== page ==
Educators challenged to fulfill standards for teaching science may explore the resources available at The Maritime Aquarium at Norwalk during a free after-hours open house called “Fish School” on Wednesday, Feb. 28, from 4-7 p.m.
The purpose of the free evening is to show teachers and other educators the many ways they can connect their students and curricula with The Maritime Aquarium’s unique educational programs, which help to fulfill state, Common Core and Next Generation Science standards.
“Our goal is for the Aquarium to be an extension of every classroom in the region,” said Tom Naiman, the Aquarium’s director of education. “We consider teachers and students to be our priority audience, and our catalog of programs is designed to support and extend the school curriculum.”
“Fish School” is open to all working educators, including homeschool parents and those who present educational content at libraries, community centers and other resources apart from schools. Also welcome are undergraduates and graduate students working toward education degrees.
During “Fish School,” teachers can meet with Maritime Aquarium educators, go on behind-the-scenes tours, and sample some of the Aquarium’s programs, from microscope discoveries to squid dissections. They also can tour R/V Spirit of the Sound — the first research vessel in the country with quiet hybrid-electric propulsion — to learn about hands-on opportunities with their students out on Long Island Sound.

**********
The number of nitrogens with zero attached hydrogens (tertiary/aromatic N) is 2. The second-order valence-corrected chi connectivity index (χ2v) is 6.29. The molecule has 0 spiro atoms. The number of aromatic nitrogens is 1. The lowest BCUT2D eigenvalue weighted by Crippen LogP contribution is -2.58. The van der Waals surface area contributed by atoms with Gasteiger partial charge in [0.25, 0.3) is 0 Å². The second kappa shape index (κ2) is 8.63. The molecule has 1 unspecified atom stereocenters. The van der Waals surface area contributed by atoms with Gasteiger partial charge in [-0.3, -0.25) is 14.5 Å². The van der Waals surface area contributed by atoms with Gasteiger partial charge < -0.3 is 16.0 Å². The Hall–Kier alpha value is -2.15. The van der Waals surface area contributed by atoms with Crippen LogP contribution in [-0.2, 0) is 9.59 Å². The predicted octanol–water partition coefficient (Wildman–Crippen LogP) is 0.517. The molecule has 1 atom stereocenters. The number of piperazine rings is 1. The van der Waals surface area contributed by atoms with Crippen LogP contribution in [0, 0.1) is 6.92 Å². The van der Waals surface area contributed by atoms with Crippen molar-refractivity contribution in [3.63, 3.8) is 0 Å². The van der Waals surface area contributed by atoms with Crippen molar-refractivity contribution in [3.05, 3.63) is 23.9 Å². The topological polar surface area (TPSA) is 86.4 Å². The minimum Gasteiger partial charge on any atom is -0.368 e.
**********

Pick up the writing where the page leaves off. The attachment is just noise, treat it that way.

Of special note this year is “Sound Resilience,” a new multiple-session program available for free to Grades 6-12 in 11 coastal Fairfield County school districts. Funded through a three-year grant from the National Oceanic & Atmospheric Administration (NOAA), “Sound Resilience” provides the opportunity for middle- and high-school students to delve into such local environmental threats as hurricanes, nor’easters, floods and coastal erosion. The standards-fulfilling program consists of three sessions: two in the school classroom and one out on Long Island Sound aboard the Aquarium’s research vessel, when students will collect environmental data and survey the coastline from the water. There’s also a professional-development component for educators.
“Sound Resilience” is free to schools in Greenwich, Stamford, New Canaan, Darien, Norwalk, Westport, Wilton, Weston, Fairfield, Bridgeport and Stratford.
Even IMAX movies can be incorporated into classroom lessons through educational guides created by the films’ producers. On Feb. 28, teachers can preview two films in Connecticut’s largest IMAX Theater. Showing on the six-story screen will be Dream Big: Engineering Our World at 5 p.m. The first giant-screen film made with a STEM focus, Dream Big celebrates engineering marvels around the world and also some of the inspired young engineers tackling new challenges.
At 6 p.m., Amazon Adventure will be screened. This biopic tells the true story of Henry Bates, who risked his life in the Amazon in the 1850s and discovered the “beautiful proof” that supported Darwin’s groundbreaking theories of evolution and natural selection.
In addition, information will be available about two new IMAX movies Backyard Wilderness, opening on March 24; and Pandas, opening April 6.
Admission, a light dinner and parking are all free for “Fish School.” However, advance registration is required. (As this is a professional event, it is for educators only. No children or spouses, please.)